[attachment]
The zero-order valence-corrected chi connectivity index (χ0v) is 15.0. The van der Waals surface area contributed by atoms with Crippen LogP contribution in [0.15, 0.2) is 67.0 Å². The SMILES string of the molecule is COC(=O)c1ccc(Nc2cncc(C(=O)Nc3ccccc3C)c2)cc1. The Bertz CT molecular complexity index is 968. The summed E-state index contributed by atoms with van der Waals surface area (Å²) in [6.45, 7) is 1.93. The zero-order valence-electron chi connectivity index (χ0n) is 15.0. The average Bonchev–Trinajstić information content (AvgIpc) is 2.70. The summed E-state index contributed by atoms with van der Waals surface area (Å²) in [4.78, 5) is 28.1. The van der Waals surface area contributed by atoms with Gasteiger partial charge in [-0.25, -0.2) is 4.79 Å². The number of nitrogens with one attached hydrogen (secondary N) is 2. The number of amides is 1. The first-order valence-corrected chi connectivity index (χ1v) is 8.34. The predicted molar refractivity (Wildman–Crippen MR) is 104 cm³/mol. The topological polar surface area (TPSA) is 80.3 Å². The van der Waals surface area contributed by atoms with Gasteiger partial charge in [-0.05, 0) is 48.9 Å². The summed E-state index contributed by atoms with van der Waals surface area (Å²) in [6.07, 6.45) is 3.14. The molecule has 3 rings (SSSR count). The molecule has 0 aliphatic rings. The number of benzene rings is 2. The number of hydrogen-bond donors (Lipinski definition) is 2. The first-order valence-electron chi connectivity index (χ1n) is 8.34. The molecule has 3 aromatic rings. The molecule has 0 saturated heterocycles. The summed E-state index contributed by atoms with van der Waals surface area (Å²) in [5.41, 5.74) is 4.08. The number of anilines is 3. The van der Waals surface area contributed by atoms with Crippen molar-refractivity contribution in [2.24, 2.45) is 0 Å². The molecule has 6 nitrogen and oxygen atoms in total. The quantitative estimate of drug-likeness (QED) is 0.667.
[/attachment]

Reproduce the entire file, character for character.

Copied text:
The zero-order valence-corrected chi connectivity index (χ0v) is 15.0. The van der Waals surface area contributed by atoms with Crippen LogP contribution in [0.15, 0.2) is 67.0 Å². The SMILES string of the molecule is COC(=O)c1ccc(Nc2cncc(C(=O)Nc3ccccc3C)c2)cc1. The Bertz CT molecular complexity index is 968. The summed E-state index contributed by atoms with van der Waals surface area (Å²) in [6.45, 7) is 1.93. The zero-order valence-electron chi connectivity index (χ0n) is 15.0. The average Bonchev–Trinajstić information content (AvgIpc) is 2.70. The summed E-state index contributed by atoms with van der Waals surface area (Å²) in [4.78, 5) is 28.1. The van der Waals surface area contributed by atoms with Gasteiger partial charge in [-0.25, -0.2) is 4.79 Å². The number of nitrogens with one attached hydrogen (secondary N) is 2. The number of amides is 1. The first-order valence-corrected chi connectivity index (χ1v) is 8.34. The predicted molar refractivity (Wildman–Crippen MR) is 104 cm³/mol. The topological polar surface area (TPSA) is 80.3 Å². The van der Waals surface area contributed by atoms with Gasteiger partial charge in [-0.05, 0) is 48.9 Å². The summed E-state index contributed by atoms with van der Waals surface area (Å²) in [6.07, 6.45) is 3.14. The molecule has 3 rings (SSSR count). The molecule has 0 aliphatic rings. The number of benzene rings is 2. The number of hydrogen-bond donors (Lipinski definition) is 2. The first-order valence-electron chi connectivity index (χ1n) is 8.34. The molecule has 3 aromatic rings. The molecule has 0 saturated heterocycles. The summed E-state index contributed by atoms with van der Waals surface area (Å²) in [5.41, 5.74) is 4.08. The number of anilines is 3. The van der Waals surface area contributed by atoms with Crippen molar-refractivity contribution in [2.24, 2.45) is 0 Å². The molecule has 6 nitrogen and oxygen atoms in total. The quantitative estimate of drug-likeness (QED) is 0.667.